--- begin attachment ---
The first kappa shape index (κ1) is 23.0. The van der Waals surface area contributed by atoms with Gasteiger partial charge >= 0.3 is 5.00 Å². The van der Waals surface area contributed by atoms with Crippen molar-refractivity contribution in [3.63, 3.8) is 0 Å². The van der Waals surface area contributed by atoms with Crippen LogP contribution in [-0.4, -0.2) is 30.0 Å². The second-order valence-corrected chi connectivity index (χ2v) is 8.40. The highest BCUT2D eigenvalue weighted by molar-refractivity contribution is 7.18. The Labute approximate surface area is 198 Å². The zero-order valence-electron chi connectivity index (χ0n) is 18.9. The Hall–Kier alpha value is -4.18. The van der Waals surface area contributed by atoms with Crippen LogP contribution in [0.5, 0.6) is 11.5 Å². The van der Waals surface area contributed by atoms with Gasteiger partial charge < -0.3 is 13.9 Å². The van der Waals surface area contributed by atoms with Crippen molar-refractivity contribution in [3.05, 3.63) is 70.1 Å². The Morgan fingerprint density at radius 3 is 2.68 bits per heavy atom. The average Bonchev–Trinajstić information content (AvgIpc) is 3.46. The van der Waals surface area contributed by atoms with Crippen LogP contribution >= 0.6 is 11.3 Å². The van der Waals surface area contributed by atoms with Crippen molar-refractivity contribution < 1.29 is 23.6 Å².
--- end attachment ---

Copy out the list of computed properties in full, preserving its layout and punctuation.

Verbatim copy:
The first kappa shape index (κ1) is 23.0. The van der Waals surface area contributed by atoms with Gasteiger partial charge >= 0.3 is 5.00 Å². The van der Waals surface area contributed by atoms with Crippen molar-refractivity contribution in [3.63, 3.8) is 0 Å². The van der Waals surface area contributed by atoms with Crippen LogP contribution in [-0.4, -0.2) is 30.0 Å². The second-order valence-corrected chi connectivity index (χ2v) is 8.40. The highest BCUT2D eigenvalue weighted by molar-refractivity contribution is 7.18. The Labute approximate surface area is 198 Å². The zero-order valence-electron chi connectivity index (χ0n) is 18.9. The Hall–Kier alpha value is -4.18. The van der Waals surface area contributed by atoms with Crippen LogP contribution in [0.5, 0.6) is 11.5 Å². The van der Waals surface area contributed by atoms with Gasteiger partial charge < -0.3 is 13.9 Å². The van der Waals surface area contributed by atoms with Crippen molar-refractivity contribution in [3.05, 3.63) is 70.1 Å². The Morgan fingerprint density at radius 3 is 2.68 bits per heavy atom. The average Bonchev–Trinajstić information content (AvgIpc) is 3.46. The van der Waals surface area contributed by atoms with Crippen LogP contribution >= 0.6 is 11.3 Å². The van der Waals surface area contributed by atoms with Crippen molar-refractivity contribution < 1.29 is 23.6 Å².